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Guideposts to Measuring Developers

MeasuringDevs

Measuring developer productivity is a hot and controversial topic, and there have been many contributions from the likes of McKinsey, Kent Beck, Dan North, Gergely Orosz that deal with the subject matter from both sides (we can measure accurately vs. measuring is hard). My intent is to rather provide guideposts to the leader placed in a position to measure developer productivity. What should he or she do if the request is part of compliance with business executives? Or how can they get comfortable with the idea, and how can they take the next steps?

The Driving Forces

Now the need to measure can come from two forces: an external request from business or an internal demand to improve. In the former case, where an executive team or manager is requesting metrics, we will call this compliance. In the second case, where a leader and member of the delivery team want to improve, we will call this autonomy. Autonomy because there are fewer constraints and a greater ability to succeed in measuring relative to the context of the team and its practices.

Guidepost 1: Why?

But before we begin any journey, we must ask: Why? This seems like an obvious question, but in some organisations, it is a very difficult question to get the answer to. Some organisations may require it with the solid intent of improving continuous delivery. Or executives might pursue it to create some sense of tangible measure of performance (like that seen in sales/manufacturing). Another might be an engineering manager frustrated with an inability to generate impact from a highly skilled team of developers. Both require different strategies, but ultimately, it's important to understand why they're being done.

  1. What is the perceived outcome of measuring developer productivity?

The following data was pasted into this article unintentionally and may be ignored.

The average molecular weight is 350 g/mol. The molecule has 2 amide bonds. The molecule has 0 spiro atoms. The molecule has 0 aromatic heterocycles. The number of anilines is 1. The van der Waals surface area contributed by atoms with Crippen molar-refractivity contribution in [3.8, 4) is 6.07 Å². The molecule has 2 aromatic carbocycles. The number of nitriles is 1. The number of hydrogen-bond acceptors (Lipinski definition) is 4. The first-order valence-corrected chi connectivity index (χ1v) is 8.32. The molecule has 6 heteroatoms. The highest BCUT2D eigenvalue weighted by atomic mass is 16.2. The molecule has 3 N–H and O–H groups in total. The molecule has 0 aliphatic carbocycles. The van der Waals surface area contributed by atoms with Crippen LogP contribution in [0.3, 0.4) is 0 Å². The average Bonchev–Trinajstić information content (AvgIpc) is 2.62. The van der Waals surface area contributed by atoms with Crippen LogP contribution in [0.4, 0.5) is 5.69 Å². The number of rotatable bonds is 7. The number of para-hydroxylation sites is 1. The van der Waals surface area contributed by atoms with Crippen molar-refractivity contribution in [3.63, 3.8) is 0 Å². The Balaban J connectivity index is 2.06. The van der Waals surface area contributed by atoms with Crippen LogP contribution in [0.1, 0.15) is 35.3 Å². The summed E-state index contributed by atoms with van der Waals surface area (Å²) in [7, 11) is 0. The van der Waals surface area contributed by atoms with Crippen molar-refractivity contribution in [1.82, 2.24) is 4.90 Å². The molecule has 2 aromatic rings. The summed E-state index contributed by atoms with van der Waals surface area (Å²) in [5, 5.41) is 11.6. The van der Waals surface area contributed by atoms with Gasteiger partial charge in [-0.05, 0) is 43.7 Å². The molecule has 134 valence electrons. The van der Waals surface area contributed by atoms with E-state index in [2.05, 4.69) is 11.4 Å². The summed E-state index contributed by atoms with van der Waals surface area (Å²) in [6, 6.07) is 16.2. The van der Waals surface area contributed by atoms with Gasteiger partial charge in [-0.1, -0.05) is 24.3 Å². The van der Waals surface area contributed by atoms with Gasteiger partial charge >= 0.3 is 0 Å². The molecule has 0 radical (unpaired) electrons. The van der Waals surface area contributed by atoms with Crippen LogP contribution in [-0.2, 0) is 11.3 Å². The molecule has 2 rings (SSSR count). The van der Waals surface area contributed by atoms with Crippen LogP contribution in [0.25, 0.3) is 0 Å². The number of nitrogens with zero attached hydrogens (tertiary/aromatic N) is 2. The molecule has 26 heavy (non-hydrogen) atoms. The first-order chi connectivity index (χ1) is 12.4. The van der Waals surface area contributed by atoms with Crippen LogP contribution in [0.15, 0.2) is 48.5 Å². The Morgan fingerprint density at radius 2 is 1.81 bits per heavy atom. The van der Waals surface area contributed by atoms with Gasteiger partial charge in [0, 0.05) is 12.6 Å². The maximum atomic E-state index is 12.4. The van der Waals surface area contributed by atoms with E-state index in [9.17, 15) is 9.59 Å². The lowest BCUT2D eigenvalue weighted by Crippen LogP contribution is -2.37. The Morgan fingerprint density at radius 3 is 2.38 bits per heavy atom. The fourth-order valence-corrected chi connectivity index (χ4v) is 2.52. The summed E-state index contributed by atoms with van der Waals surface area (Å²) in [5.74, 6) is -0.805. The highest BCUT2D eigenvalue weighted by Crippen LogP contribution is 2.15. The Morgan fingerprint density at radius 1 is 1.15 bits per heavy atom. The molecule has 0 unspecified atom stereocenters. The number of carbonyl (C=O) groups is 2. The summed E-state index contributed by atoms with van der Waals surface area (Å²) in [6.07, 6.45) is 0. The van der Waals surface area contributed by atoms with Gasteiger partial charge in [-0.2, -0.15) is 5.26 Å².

2. Why is this outcome necessary?
  3. Could the outcome be a side-effect or is it a root-cause?

Compliance:

Guidepost 2: Behavioural Change

In terms of compliance, acceptance initially is key to granting you the room and space to be effective in communicating, inquiring, and sharing potential concerns. A fundamental question to ask is: if we did measure or leverage a set of measures and their results were negative; would they result in a change of behavior? More specifically, would business, management, or leadership invest to create the change they want. Is the lemon worth the squeeze?

Guidepost 3: Define

In compliance, it's very important to clarify terminology. One such word is productivity. We want more productive developers, sure, but what does that mean? Stable systems less features; unstable systems, rapid features. Iron out the terminology and be sure both parties are talking about the same thing.

Guidepost 4: Devise

In compliance, and if available, distil your concerns into well-articulated thoughts. When I was presented with the requirement to measure my teams, my first thought was DON'T. Inherently, all my years of experience as a developer and in leading teams had created a mental and abstract gate on my pre-frontal cortex that raised a red flag, but I was unable to articulate it effectively to others. Particularly business executives.

Recently, I sat down and did so, and these are my concerns/challenges to measuring developers: